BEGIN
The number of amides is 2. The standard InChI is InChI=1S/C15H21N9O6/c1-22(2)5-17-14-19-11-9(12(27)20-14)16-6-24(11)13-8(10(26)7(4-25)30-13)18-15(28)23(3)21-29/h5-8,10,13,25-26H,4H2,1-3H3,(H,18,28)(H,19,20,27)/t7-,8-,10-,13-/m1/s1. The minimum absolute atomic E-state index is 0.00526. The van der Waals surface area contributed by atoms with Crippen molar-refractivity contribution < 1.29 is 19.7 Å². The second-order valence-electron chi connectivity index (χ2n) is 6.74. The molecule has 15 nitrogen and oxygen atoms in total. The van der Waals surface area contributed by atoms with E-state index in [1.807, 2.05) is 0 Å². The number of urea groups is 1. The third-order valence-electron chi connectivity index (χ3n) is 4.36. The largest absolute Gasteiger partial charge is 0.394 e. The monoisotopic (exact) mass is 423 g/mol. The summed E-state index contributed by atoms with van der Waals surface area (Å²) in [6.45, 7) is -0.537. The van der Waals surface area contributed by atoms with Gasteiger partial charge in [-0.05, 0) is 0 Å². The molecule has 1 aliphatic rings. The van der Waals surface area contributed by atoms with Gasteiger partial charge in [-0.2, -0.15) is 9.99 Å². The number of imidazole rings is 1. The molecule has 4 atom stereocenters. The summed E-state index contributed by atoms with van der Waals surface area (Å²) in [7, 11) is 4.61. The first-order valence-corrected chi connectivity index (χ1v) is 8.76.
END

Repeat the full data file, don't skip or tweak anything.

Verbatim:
The number of amides is 2. The standard InChI is InChI=1S/C15H21N9O6/c1-22(2)5-17-14-19-11-9(12(27)20-14)16-6-24(11)13-8(10(26)7(4-25)30-13)18-15(28)23(3)21-29/h5-8,10,13,25-26H,4H2,1-3H3,(H,18,28)(H,19,20,27)/t7-,8-,10-,13-/m1/s1. The minimum absolute atomic E-state index is 0.00526. The van der Waals surface area contributed by atoms with Crippen molar-refractivity contribution < 1.29 is 19.7 Å². The second-order valence-electron chi connectivity index (χ2n) is 6.74. The molecule has 15 nitrogen and oxygen atoms in total. The van der Waals surface area contributed by atoms with E-state index in [1.807, 2.05) is 0 Å². The number of urea groups is 1. The third-order valence-electron chi connectivity index (χ3n) is 4.36. The largest absolute Gasteiger partial charge is 0.394 e. The monoisotopic (exact) mass is 423 g/mol. The summed E-state index contributed by atoms with van der Waals surface area (Å²) in [6.45, 7) is -0.537. The van der Waals surface area contributed by atoms with Gasteiger partial charge in [-0.05, 0) is 0 Å². The molecule has 1 aliphatic rings. The van der Waals surface area contributed by atoms with Gasteiger partial charge in [-0.2, -0.15) is 9.99 Å². The number of imidazole rings is 1. The molecule has 4 atom stereocenters. The summed E-state index contributed by atoms with van der Waals surface area (Å²) in [7, 11) is 4.61. The first-order valence-corrected chi connectivity index (χ1v) is 8.76.